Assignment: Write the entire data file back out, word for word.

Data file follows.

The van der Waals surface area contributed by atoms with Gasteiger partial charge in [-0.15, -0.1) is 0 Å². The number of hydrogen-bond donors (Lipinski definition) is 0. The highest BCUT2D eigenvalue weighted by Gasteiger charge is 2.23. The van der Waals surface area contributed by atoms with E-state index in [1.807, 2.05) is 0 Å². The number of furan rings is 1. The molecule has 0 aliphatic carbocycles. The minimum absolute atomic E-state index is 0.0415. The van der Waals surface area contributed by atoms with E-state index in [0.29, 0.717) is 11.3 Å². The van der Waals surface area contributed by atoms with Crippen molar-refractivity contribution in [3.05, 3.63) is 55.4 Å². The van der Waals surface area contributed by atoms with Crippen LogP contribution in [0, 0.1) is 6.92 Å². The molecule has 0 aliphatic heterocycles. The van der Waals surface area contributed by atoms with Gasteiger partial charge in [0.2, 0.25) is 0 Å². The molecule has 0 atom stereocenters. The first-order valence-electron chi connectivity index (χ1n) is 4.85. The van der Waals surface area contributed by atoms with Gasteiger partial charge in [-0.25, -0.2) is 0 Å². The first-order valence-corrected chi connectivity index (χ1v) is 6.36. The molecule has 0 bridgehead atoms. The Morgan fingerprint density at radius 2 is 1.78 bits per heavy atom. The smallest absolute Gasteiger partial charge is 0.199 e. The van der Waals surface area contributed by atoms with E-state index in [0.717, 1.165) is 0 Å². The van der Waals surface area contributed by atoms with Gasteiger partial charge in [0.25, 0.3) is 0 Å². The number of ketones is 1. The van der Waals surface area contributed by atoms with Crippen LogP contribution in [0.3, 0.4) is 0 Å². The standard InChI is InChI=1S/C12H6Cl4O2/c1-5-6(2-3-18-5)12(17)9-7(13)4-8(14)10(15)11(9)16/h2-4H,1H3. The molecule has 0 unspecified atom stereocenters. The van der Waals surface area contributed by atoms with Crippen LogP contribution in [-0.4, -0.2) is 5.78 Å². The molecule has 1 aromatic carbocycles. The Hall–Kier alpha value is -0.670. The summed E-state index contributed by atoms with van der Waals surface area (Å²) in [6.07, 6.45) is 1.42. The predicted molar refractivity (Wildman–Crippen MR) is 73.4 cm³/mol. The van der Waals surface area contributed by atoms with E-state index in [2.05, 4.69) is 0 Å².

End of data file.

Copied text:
The van der Waals surface area contributed by atoms with Gasteiger partial charge in [-0.15, -0.1) is 0 Å². The number of hydrogen-bond donors (Lipinski definition) is 0. The highest BCUT2D eigenvalue weighted by Gasteiger charge is 2.23. The van der Waals surface area contributed by atoms with E-state index in [1.807, 2.05) is 0 Å². The number of furan rings is 1. The molecule has 0 aliphatic carbocycles. The minimum absolute atomic E-state index is 0.0415. The van der Waals surface area contributed by atoms with E-state index in [0.29, 0.717) is 11.3 Å². The van der Waals surface area contributed by atoms with Crippen molar-refractivity contribution in [3.05, 3.63) is 55.4 Å². The van der Waals surface area contributed by atoms with Crippen LogP contribution in [0, 0.1) is 6.92 Å². The molecule has 0 aliphatic heterocycles. The van der Waals surface area contributed by atoms with Gasteiger partial charge in [0.2, 0.25) is 0 Å². The molecule has 0 atom stereocenters. The first-order valence-electron chi connectivity index (χ1n) is 4.85. The van der Waals surface area contributed by atoms with Gasteiger partial charge in [-0.25, -0.2) is 0 Å². The first-order valence-corrected chi connectivity index (χ1v) is 6.36. The molecule has 0 bridgehead atoms. The Morgan fingerprint density at radius 2 is 1.78 bits per heavy atom. The smallest absolute Gasteiger partial charge is 0.199 e. The van der Waals surface area contributed by atoms with E-state index in [0.717, 1.165) is 0 Å². The van der Waals surface area contributed by atoms with Gasteiger partial charge in [0.25, 0.3) is 0 Å². The number of ketones is 1. The van der Waals surface area contributed by atoms with Crippen LogP contribution in [0.3, 0.4) is 0 Å². The standard InChI is InChI=1S/C12H6Cl4O2/c1-5-6(2-3-18-5)12(17)9-7(13)4-8(14)10(15)11(9)16/h2-4H,1H3. The molecule has 0 unspecified atom stereocenters. The van der Waals surface area contributed by atoms with Crippen LogP contribution in [-0.4, -0.2) is 5.78 Å². The molecule has 1 aromatic carbocycles. The Hall–Kier alpha value is -0.670. The summed E-state index contributed by atoms with van der Waals surface area (Å²) in [6.07, 6.45) is 1.42. The predicted molar refractivity (Wildman–Crippen MR) is 73.4 cm³/mol. The van der Waals surface area contributed by atoms with E-state index in [2.05, 4.69) is 0 Å².